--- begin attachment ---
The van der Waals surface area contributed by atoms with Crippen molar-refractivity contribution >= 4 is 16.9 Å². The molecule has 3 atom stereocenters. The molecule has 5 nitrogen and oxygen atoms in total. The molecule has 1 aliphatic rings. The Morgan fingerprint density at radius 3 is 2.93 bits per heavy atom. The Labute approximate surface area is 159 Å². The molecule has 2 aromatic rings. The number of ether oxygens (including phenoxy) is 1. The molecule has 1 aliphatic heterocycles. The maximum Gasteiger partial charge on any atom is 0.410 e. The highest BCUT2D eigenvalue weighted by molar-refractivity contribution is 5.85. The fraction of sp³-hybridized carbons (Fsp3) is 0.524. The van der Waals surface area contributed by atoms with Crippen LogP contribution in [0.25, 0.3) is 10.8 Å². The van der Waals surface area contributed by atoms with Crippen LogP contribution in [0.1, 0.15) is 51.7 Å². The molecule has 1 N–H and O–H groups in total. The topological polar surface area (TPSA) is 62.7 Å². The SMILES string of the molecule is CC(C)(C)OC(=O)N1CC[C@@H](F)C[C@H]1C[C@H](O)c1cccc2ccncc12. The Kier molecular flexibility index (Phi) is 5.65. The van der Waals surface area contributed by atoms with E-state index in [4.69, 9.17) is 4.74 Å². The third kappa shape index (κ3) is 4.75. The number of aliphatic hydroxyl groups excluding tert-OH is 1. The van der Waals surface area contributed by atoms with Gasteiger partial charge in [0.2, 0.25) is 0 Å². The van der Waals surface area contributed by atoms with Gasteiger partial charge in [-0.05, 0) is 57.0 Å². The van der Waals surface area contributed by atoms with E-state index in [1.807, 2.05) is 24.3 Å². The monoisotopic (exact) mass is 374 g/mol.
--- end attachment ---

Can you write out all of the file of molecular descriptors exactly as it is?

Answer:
The van der Waals surface area contributed by atoms with Crippen molar-refractivity contribution >= 4 is 16.9 Å². The molecule has 3 atom stereocenters. The molecule has 5 nitrogen and oxygen atoms in total. The molecule has 1 aliphatic rings. The Morgan fingerprint density at radius 3 is 2.93 bits per heavy atom. The Labute approximate surface area is 159 Å². The molecule has 2 aromatic rings. The number of ether oxygens (including phenoxy) is 1. The molecule has 1 aliphatic heterocycles. The maximum Gasteiger partial charge on any atom is 0.410 e. The highest BCUT2D eigenvalue weighted by molar-refractivity contribution is 5.85. The fraction of sp³-hybridized carbons (Fsp3) is 0.524. The van der Waals surface area contributed by atoms with Crippen LogP contribution in [0.25, 0.3) is 10.8 Å². The van der Waals surface area contributed by atoms with Crippen LogP contribution in [0.1, 0.15) is 51.7 Å². The molecule has 1 N–H and O–H groups in total. The topological polar surface area (TPSA) is 62.7 Å². The SMILES string of the molecule is CC(C)(C)OC(=O)N1CC[C@@H](F)C[C@H]1C[C@H](O)c1cccc2ccncc12. The Kier molecular flexibility index (Phi) is 5.65. The van der Waals surface area contributed by atoms with E-state index in [4.69, 9.17) is 4.74 Å². The third kappa shape index (κ3) is 4.75. The number of aliphatic hydroxyl groups excluding tert-OH is 1. The van der Waals surface area contributed by atoms with Gasteiger partial charge in [0.2, 0.25) is 0 Å². The van der Waals surface area contributed by atoms with Gasteiger partial charge in [-0.05, 0) is 57.0 Å². The van der Waals surface area contributed by atoms with E-state index in [1.807, 2.05) is 24.3 Å². The monoisotopic (exact) mass is 374 g/mol.